‘The strength of Australia’: 2022 Australian of the Year Awards

Jan 26, 2022
The Australian of the Year Awards have been and gone for another year, with a new cohort of incredible Australians taking out the four major awards, pictured here with Prime Minister Scott Morrison, and wife, Jenny. Source: Getty

The 2022 Australian of the Year Awards were celebrated last night, January 25, in a lavish event at The National Arboretum in Canberra.

With four major awards presented on the evening –  Local Hero, Young Australian of the Year, Senior Australian of the Year, and Australian of the Year – hosts Hamish Macdonald, and Susie Youssef kept the evening running smoothly.

Prime Minister Scott Morrison made a short address to the audience before the ceremony, in one part saying:

“For me, this ceremony is about more than an award on a mantelpiece, as I’m sure it is for anyone here. It’s a touchstone of what this country is about. What makes us tick. Why we keep going, as we do.

“You see, the strength of Australia – the wonder of Australia – is, ultimately, the Australian people. A generous, open hearted, practical people – who look out for each other, care for each other, care for their community and their country, and simply get on with it.

“This is what these finalists here embody. So I congratulate all our finalists tonight. But to each of you, most of all, I just want to say a humble thank you.”

For Local Hero, the nominees were:

  • ACT – Luke Ferguson; Youth support worker at The Woden School
  • NSW – Shanna Whan; Founder and CEO of Sober in the Country
  • NT – Rebecca Forrest; Event organiser and fundraiser
  • QLD – Saba Abraham; Community leader, founder and Manager of social enterprise Mu’ooz Restaurant & Catering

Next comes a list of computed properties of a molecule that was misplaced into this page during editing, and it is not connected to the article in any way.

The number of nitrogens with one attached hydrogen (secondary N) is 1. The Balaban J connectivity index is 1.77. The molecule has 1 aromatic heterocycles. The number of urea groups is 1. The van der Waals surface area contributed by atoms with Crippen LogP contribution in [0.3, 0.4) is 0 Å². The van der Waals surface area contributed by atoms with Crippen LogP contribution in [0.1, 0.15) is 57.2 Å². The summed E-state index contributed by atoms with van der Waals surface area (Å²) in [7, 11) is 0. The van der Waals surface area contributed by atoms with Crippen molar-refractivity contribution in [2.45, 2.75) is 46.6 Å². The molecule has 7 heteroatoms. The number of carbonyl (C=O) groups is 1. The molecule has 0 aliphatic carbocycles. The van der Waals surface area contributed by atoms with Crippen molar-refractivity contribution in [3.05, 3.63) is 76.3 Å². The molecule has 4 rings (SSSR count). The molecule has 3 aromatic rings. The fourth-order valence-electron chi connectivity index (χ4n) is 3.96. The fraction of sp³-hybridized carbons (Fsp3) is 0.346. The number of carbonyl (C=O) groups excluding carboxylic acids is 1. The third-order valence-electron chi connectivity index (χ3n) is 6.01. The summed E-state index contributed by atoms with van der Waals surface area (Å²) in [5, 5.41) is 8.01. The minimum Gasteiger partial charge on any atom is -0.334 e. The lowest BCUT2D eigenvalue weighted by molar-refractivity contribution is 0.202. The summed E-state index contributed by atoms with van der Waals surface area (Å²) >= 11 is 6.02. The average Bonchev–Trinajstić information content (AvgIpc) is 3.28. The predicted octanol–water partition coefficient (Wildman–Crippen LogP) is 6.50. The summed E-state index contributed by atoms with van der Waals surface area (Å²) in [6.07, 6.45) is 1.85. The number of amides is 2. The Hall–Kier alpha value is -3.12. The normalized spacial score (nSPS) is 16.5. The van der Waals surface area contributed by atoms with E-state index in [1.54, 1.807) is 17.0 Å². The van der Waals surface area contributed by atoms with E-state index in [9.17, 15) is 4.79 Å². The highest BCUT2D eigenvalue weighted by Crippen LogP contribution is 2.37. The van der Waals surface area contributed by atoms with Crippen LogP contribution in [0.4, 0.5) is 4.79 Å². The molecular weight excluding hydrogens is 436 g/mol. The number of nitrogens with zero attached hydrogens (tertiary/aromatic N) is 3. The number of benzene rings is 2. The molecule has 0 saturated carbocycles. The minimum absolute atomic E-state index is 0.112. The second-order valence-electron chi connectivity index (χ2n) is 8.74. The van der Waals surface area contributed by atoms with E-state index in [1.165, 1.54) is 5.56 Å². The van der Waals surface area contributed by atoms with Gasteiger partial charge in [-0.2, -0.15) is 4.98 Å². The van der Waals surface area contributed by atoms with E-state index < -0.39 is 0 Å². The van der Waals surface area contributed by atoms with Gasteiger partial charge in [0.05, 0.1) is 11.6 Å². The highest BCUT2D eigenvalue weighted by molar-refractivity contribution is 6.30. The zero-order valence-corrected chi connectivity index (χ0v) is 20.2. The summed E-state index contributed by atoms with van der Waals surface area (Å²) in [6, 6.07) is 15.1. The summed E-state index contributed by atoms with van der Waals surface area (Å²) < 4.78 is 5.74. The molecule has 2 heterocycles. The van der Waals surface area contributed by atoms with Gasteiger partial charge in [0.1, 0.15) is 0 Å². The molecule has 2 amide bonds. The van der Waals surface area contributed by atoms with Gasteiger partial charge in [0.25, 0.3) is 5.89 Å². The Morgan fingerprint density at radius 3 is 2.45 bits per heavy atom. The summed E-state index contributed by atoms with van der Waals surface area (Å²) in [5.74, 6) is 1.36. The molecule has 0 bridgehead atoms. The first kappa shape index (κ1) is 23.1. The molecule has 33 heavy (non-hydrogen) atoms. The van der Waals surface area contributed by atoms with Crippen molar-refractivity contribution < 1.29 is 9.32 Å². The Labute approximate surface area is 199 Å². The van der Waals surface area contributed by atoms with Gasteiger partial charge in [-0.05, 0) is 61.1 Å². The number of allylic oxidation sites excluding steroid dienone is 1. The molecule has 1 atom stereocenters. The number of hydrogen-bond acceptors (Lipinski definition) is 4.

• SA – Monique Bareham; President of Lymphoedema Association SA Inc.
  • TAS – Kimberley Smith APM; Community volunteer with the Rotary Club of Sullivans Cove
  • VIC – Leo op den Brouw; Volunteer with the Mallacoota State Emergency Service
  • WA – Craig Hollywood; Founder and CEO of Short Back & Sidewalks

The recipient of the Local Hero award was Shanna Whan, for her work in changing the conversation about alcohol consumption, in rural Australia. Her not-for-profit perr support group Sober in the Country, spread the message that it is “always okay to say no” to alcohol.

“I do it because someone had to go first. I do it because somebody sharing their truth with me saved my life, and I do it because every single one of you knows my story is not unique,” Whan said.

“Alcohol use is the silent pandemic we are not discussing, and it’s a pandemic that is exploding exponentially with Covid-19 no matter your postcode.”

For Young Australian of the Year, the nominees were:

  • ACT – Sean Dondas; Former Board Director at CanTeen
  • NSW – Dr Daniel Nour; Founder of Street Side Medics
  • NT – Sizolwenkosi Fuyana; Businesswoman, podcaster and youth advocate
  • QLD – Dr Tahnee Bridson; Founder of Hand-n-Hand Peer Support
  • SA – Dr Trudy Lin; Special Needs Dentistry consultant at Adelaide Dental Hospital
  • TAS – Kaytlyn Johnson; Youth leader and singer-songwriter
  • VIC – Ahmed Hassan; Co-founder and executive director of Youth Activating Youth
  • WA – Kendall Whyte; Founder and CEO of the Blue Tree project

Young Australian of the Year award recipient Daniel Nour, shared his frustration with the audience, that Australia’s basic standard of medical care for those experiencing homelessness is far worse than the standard other Australians receive. So, in 2020, Nour started Street Side Medics, a not-for-profit mobile GP clinic.

Nour shared: “As Australians, it’s our responsibility to advocate for those who seem to have lost their voice and to rise up to the occasion, even when we question our own ability to do so.”


For Senior Australian of the Year, the nominees were:

  • ACT – Valmai Dempsey; Volunteer at St John Ambulance
  • NSW – Abla Tohamy Kadous; President of the Islamic Women’s Welfare Association
  • NT – Robyne Burridge OAM; Disability services advocate and Founder of Focus-A-Bility